2. I disagree. Look...Fox has clearly tried to blur the line between "news" and "opinion". John Stewart has called O'Reily out on some of the outrageous statements on Fox News and he hides behind the "that's not news...that is opinion". My understanding is that NPR has guidelines for commentators, and it limits how much they can cross that affects credibility when you are supposed to be reporting....not opining. NPR warned Juan Williams that his appearances and statements on Fox were crossing the line (at times)....after being warned, and after his latest appearance and statements - they felt he violated the guidelines and was terminated. If this is the case...if he had been warned, and violated the employee guidelines - termination is justified (just like at any job). I have always liked and appreciated Williams' commentary - I have nothing against him - but kudos for NPR for trying to maintain a line between news and opinion. Even in print - news SHOULD be objectively reported - opinion should be on the Editorial/Opinion page.

  3. It's funny how NPR's "guidelines" seem to apply only to someone like Williams. Someone frequently seen on a network that NPR blatantly despises.

    Shouldn't those "guidlines" also be applied to other NPR personalities, such as Cokie Roberts? Or is it OK to expand the limits of the lines being crossed, as long as the crosser's message is one you agree with.

    The fact is, William's appearances on Fox have been a thorn in NPR's side for years. This was simply an opportunity to can him.

  4. "NPR has guidelines" ? If that were the case Nina Totenberg would have been fired years ago for saying some of the vitriol she has spewed. It's real simple, its hypocrisy in it's greatest form. I have contributed for years to OPB (not really sure why). Not any more, this is a great excuse to "just say no".

  5. Nobody did Juan wrong. He is making millions of his Fox news affiliation, and being fired by NPR is just part of the politics of his profession. It isn't news, It isn't even interesting.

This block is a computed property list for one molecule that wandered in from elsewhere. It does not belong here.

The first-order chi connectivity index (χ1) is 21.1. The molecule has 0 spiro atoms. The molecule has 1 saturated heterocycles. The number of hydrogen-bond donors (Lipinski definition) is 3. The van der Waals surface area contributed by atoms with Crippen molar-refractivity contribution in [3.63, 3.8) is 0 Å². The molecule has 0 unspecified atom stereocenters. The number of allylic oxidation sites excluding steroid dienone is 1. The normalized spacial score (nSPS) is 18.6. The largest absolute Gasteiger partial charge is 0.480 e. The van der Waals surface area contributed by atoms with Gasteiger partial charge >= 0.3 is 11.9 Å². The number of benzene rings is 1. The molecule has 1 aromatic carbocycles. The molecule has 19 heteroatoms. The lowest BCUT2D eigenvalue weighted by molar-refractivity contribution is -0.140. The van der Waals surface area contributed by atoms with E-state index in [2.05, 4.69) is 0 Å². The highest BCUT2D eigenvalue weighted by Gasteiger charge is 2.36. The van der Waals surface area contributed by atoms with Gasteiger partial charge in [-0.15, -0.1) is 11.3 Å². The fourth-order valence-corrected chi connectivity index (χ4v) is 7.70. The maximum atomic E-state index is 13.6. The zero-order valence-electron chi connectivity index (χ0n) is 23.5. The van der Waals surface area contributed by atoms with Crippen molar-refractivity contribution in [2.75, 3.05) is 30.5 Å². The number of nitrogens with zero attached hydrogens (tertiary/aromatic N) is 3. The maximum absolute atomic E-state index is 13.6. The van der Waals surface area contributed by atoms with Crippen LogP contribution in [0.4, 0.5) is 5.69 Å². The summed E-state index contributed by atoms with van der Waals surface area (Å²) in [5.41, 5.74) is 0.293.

6. Then why are you even writing about it? And just because he landed a new, cushy job, doesn't mean that NPR didn't screw him.

  7. please. no one making 2 million dollars is being screwed.

  8. NPR terminating Juan Williams did us all a favor.

    First, the action showed how truly stupid the NPR management is, and stupid is not a strong enough word.

    Second, Fox demonstrated how clever it is managment wise by hiring Juan, an inexpensive addition to the staff for 2MIL given all he can and will bring to the FOX table to include hammering the proverbial dog poo out of NPR.

    Third, Juan Williams showed he is a long time, long term player in the game of news entertainment (which NPR is although they try to sound more laid back and "serious" than many other such businesses). Juan took the unexpected hit, rolled with the ball well protected, came up with eyes on the red zone, and made the play with a $2MIL touchdown.

    Simmer down, folks. It's all just smoke and mirrors. Without Paris getting busted or Lindsey doing (minimal)time, or Kim K having her cake and eating it too, what other news can they dream up to keep us "glued to the tube"?

    And for the record when I see folks getting on planes wearing anything that causes me to take a second look at them...well, I just pray they aren't sitting next to me when their underwear starts smouldering!

  9. is it possible that Juan deliberately said something that was borderline bigoted to make himself more appealing to the Fox News general audience and hence more appealing to the Fox News executives so that he could get $2m? Could it be....

    No...that would be a cynical manipulation of peoples fears for monetary gain. Juan would never do that nor would his new bosses at Fox News. That could never happen could it? ;)